Coakley: Tougher Laws Needed Against Human Trafficking

By Steve LeBlanc, Associated Press

BOSTON (AP) – Attorney General Martha Coakley is joining with lawmakers and police to push for legislation toughening penalties for people who profit from human trafficking.

The bill creates the crime of trafficking of individuals for sexual servitude with a maximum penalty of 20 years in state prison. It also creates a separate crime of trafficking for forced labor, punishable by 15 years behind bars.

The measure would impose higher penalties for those who exploit children under the age of 18 and allows for the forfeiture of a trafficker’s funds.

Massachusetts is one of just five states without a human trafficking law.

Coakley said the bill, which would also increase penalties for “johns” who hire prostitutes, is a human rights push designed to protect those forced into the sex trade.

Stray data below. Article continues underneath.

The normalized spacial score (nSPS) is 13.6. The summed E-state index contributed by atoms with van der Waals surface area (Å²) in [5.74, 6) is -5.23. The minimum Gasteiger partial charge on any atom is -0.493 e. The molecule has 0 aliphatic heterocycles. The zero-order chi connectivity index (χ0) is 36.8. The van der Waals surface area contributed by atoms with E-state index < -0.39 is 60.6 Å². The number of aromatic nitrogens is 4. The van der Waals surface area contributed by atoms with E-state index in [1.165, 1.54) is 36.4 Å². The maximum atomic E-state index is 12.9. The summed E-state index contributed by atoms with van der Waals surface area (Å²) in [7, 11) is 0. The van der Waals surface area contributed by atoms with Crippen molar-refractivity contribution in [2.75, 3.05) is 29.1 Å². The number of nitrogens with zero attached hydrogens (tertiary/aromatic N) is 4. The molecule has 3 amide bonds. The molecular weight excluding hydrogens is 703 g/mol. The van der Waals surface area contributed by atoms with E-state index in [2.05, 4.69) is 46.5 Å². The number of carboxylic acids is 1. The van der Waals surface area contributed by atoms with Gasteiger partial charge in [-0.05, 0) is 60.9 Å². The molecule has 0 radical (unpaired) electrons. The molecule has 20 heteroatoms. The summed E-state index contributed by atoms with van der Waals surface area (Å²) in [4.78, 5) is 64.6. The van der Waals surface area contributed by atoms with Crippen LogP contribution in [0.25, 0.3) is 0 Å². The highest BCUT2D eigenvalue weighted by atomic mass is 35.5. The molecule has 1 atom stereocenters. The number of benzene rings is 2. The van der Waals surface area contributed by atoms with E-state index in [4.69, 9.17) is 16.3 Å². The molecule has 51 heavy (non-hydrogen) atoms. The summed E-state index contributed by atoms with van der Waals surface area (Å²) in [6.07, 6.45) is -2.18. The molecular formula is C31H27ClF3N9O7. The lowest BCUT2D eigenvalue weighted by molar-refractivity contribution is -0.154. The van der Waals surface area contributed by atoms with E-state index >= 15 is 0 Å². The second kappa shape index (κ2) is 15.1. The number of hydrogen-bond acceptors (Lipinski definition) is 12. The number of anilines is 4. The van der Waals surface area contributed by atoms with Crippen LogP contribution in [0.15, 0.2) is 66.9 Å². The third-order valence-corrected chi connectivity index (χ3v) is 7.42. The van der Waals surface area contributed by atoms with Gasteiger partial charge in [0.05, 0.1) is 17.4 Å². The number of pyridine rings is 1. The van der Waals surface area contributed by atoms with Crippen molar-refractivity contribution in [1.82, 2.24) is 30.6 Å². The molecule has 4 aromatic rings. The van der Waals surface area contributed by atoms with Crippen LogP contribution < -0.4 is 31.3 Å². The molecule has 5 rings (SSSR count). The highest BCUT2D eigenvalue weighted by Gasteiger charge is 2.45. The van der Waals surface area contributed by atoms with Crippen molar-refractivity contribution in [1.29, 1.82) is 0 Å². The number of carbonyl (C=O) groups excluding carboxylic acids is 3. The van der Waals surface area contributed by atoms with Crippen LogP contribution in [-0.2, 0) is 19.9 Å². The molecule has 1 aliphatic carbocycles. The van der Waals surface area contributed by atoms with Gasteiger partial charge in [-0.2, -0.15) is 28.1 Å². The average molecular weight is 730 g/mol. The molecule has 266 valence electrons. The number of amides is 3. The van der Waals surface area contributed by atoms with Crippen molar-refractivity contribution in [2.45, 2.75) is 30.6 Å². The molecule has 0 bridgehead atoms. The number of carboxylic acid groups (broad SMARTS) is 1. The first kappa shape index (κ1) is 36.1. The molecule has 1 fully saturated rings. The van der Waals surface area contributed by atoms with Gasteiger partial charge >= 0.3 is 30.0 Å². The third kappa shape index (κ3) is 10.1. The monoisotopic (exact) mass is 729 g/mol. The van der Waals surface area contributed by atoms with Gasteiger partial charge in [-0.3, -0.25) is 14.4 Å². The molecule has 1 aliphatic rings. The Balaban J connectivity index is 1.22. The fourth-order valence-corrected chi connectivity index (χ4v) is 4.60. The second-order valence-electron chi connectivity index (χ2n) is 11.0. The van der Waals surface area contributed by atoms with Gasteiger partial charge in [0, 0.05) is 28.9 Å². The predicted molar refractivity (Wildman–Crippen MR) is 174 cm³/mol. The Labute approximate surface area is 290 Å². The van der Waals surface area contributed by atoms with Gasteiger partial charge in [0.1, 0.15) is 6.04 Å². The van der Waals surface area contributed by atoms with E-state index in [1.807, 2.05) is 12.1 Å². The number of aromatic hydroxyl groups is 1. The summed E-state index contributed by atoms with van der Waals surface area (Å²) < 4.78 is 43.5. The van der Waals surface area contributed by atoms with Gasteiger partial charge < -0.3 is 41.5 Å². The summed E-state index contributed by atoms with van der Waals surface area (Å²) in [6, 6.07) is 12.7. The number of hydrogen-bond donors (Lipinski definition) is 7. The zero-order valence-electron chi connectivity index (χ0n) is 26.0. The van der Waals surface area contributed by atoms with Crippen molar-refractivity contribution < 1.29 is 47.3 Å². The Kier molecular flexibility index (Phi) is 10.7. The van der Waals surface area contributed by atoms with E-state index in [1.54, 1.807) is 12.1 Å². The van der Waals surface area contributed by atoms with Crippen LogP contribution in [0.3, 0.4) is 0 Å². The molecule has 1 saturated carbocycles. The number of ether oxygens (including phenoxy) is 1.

(Copyright 2011 by The Associated Press. All Rights Reserved.)

  • DStein

    Martha, oh dumb Martha. Why don’t you use existing laws to prosecute these people? Existing kidnapping and holding a person against their will laws should be enough. Or how about prostitution laws? Or child endangerment laws? Or sexual abuse laws?

    Stop using the faux argument that the reason you can’t do your job is because we don’t have enough laws. We have PLENTY of applicable laws on the books. Why don’t you try doing your job for once and start enforcing them?

  • Bos

    While I don’t completely agree with a law like Melanie’s Law, I do understand and sympathize with the thoughts behind it. Melanie’s Law was passed in 2005. I can’t fathom why we’re one of four states that don’t have a law to protect children from this type of person and crime. Where are our priorities and what’s controlling them?

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